finally met him” or maybe “Fuck you (former

business associate) - I met him anyway”.

But that photo still does not exist …

I arrived in Leesburg early that day and

texted my friends to let them know I was

there. At the end of their set, I could

suddenly feel myself collapsing from the

heat. Since I still had my wits about me, but

barely, I went to find water and shade while

I waited for them to call me. After an hour

or so I wandered back to the stage area, but

by that time there was no hope of finding a

place to stand and no sign of anyone I knew

from the Orlando band. I headed to my car

in defeat and struggled through the 2 ½

hour drive. I finally did receive a text from

my friends, long after I arrived home. They

were kind enough to send me a photo of

their band in front of the tour bus with Uncle


I don’t generally seek to meet celebrities, with one exception; I have

shamelessly pursued the opportunity to meet Uncle Kracker over the past

decade. I mention this pursuit to almost everyone because, following

the theory of six degrees of separation, you never know who could have

that one unexpected connection, and I meet a great variety of musicians.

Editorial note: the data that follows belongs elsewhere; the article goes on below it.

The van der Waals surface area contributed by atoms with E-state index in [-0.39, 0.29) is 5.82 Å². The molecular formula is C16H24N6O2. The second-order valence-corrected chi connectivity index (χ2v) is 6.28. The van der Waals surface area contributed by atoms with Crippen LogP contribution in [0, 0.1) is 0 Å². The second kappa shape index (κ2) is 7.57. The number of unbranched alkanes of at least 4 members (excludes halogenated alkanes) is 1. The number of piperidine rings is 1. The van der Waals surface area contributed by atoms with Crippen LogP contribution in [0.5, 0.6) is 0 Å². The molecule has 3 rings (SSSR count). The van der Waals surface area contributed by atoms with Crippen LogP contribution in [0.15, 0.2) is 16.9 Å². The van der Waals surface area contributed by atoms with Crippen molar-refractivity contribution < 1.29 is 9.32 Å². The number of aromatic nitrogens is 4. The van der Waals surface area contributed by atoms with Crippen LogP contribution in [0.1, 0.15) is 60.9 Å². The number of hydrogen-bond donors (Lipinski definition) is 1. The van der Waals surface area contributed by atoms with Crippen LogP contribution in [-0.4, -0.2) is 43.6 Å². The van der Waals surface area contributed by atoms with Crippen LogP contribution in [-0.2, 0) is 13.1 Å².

Since we began publishing Static Live Magazine, I have renewed my

dedication to the quest to meet him, if only to spite a former business

associate who told me he would make it happen and never even tried.

The first time I saw Uncle Kracker perform live was in Edgewater during

Biketoberfest 2010. I purchased four tickets to the event months in

advance and then unexpectedly had nobody to go with me. How badly

did I want to go? I went, by myself, over two hours away from home to

a big open field in a place I didn’t know, during Biketoberfest. I’ve seen

him perform at least 10 times since that night and I’ve collected some

interesting stories along the way. It’s actually a little disappointing when

I go to an Uncle Kracker event that doesn’t end with some interesting

tale to tell. I almost ran into him, literally, by chance before a show in